How insensitive was this to Sanlin’s young son Jaelon and the entire family? I’m sure the Eck family must have felt the same way the year before. Fortunately, Jaelon isn’t old enough to recognize the slight, spending much of his time playing on a stone monument that will recognize his father as a member of the Prairie Stars family for years to come. Sadly, “family” is an indefinite term at UIS these days.
Where does Illinois-Springfield soccer go from here? I know Coach Jones is working hard to build a program, actively recruiting within the limitations he faces. I don’t profess to know everything that’s entailed in running a college athletic department, but I do have eyes and ears, and what I see and hear in Springfield isn’t one of ongoing support. As a fan, I can only hope Jones can overcome the obstacles Ringeisen and his nominees have placed on the once storied program and return UIS soccer to a proud, or at a minimum, competitive status.
It will be an uphill battle when the university only funds about a third of the allowable scholarship limits, leaving the program at a competitive disadvantage against many conference opponents. I don’t understand why leaving the NAIA was so imperative, but if it was, why not become a Division III institution where scholarships don’t exist, and actually have a competitive advantage against most other school’s in that classification who’s private education offers big tuition bills to their recruits.
Doesn’t make sense? Take a look at the public schools in Wisconsin that regularly compete in NCAA Division III, and look at the success they have in most sports. National championships abound.
There are some very capable people in the UIS athletic department, some of which I consider friends. I recognize in writing this I won’t endear myself to the department as a whole, and perhaps won’t be welcome on the sidelines for awhile. But someone needs to question why this program has been relegated to stepchild status. How can anyone pledge allegiance to a university athletic program when its Chancellor and Athletic Director clearly don’t care about that same program?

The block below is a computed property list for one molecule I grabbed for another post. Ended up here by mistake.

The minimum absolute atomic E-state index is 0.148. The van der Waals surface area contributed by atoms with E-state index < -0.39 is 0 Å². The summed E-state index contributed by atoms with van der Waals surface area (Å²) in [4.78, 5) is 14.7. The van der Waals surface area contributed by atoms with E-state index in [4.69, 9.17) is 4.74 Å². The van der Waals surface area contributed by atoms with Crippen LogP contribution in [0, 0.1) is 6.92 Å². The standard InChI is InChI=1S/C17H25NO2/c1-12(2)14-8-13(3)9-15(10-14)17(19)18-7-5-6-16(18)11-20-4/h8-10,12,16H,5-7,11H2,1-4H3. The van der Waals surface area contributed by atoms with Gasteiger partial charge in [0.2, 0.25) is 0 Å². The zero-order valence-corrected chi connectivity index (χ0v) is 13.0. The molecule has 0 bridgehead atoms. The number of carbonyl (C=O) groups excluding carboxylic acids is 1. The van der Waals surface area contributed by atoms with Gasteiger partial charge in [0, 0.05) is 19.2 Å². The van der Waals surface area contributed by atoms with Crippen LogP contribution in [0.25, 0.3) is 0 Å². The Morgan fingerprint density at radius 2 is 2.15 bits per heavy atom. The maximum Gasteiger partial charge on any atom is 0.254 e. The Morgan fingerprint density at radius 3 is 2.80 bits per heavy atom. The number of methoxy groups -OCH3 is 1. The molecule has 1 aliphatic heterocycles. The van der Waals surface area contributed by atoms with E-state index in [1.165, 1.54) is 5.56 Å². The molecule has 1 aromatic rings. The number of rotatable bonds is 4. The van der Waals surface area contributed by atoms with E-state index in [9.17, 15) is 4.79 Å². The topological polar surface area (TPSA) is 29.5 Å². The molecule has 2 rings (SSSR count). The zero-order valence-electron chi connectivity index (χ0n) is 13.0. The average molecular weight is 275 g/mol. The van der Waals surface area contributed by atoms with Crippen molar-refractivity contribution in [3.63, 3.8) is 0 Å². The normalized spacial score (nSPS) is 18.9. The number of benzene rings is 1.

There are no national championships at Illinois-Springfield in basketball. None in volleyball, golf, tennis or softball. Baseball has yet to play a game. Soccer has three national championships to their credit, and although the signs entering campus no longer proclaim this, the scoreboard in the soccer stadium has been reconfigured to recognize those championship teams of the past.
The same scoreboard Milt Tennant watched yesterday as it counted down the final seconds of his coaching career.
A year ago, former coach Gonulsen wrote a nice piece for the Springfield State Journal-Register. You only need to read it to get an insight into the construction of the program from the architect himself, and hopefully can understand how far the fall has been.
Ringeisen’s contract called for a year’s paid leave after retirement at a salary of $237,500, or nearly three times the $80,000 or so the soccer program has budgeted for athletic scholarships (source: Report of the Committee to Investigate Intercollegiate Athletics, although I’ve been told confidentially that figure is really $60,000). Three years of scholarship money to sit on a porch in North Carolina or whatever retired academics do after dismantling a proud tradition with no regard for the special place it held among a strong and diverse soccer community in Springfield.
His exit from the campus a couple weeks ago provoked thoughts I’ve experienced many times when my son’s team trailed by two goals before staging a late rally.
One down, one to go…..